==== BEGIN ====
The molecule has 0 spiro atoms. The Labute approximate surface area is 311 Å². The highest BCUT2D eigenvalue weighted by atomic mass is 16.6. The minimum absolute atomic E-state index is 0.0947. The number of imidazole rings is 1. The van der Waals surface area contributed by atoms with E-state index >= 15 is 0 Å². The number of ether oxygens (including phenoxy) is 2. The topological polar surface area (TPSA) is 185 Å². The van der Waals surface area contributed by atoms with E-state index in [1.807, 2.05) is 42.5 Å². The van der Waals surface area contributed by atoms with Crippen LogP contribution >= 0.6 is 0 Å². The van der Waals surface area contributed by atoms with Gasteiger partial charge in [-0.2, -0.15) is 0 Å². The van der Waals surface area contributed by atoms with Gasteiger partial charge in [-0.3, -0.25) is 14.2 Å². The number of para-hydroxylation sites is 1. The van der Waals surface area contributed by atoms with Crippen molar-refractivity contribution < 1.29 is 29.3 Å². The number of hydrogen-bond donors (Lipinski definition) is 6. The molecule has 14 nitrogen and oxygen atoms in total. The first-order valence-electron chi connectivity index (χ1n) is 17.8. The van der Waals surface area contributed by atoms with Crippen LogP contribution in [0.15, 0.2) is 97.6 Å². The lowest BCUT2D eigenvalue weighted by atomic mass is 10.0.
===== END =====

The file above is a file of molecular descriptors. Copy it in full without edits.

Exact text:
The molecule has 0 spiro atoms. The Labute approximate surface area is 311 Å². The highest BCUT2D eigenvalue weighted by atomic mass is 16.6. The minimum absolute atomic E-state index is 0.0947. The number of imidazole rings is 1. The van der Waals surface area contributed by atoms with E-state index >= 15 is 0 Å². The number of ether oxygens (including phenoxy) is 2. The topological polar surface area (TPSA) is 185 Å². The van der Waals surface area contributed by atoms with E-state index in [1.807, 2.05) is 42.5 Å². The van der Waals surface area contributed by atoms with Crippen LogP contribution >= 0.6 is 0 Å². The van der Waals surface area contributed by atoms with Gasteiger partial charge in [-0.2, -0.15) is 0 Å². The van der Waals surface area contributed by atoms with Gasteiger partial charge in [-0.3, -0.25) is 14.2 Å². The number of para-hydroxylation sites is 1. The van der Waals surface area contributed by atoms with Crippen molar-refractivity contribution < 1.29 is 29.3 Å². The number of hydrogen-bond donors (Lipinski definition) is 6. The molecule has 14 nitrogen and oxygen atoms in total. The first-order valence-electron chi connectivity index (χ1n) is 17.8. The van der Waals surface area contributed by atoms with Crippen LogP contribution in [0.15, 0.2) is 97.6 Å². The lowest BCUT2D eigenvalue weighted by atomic mass is 10.0.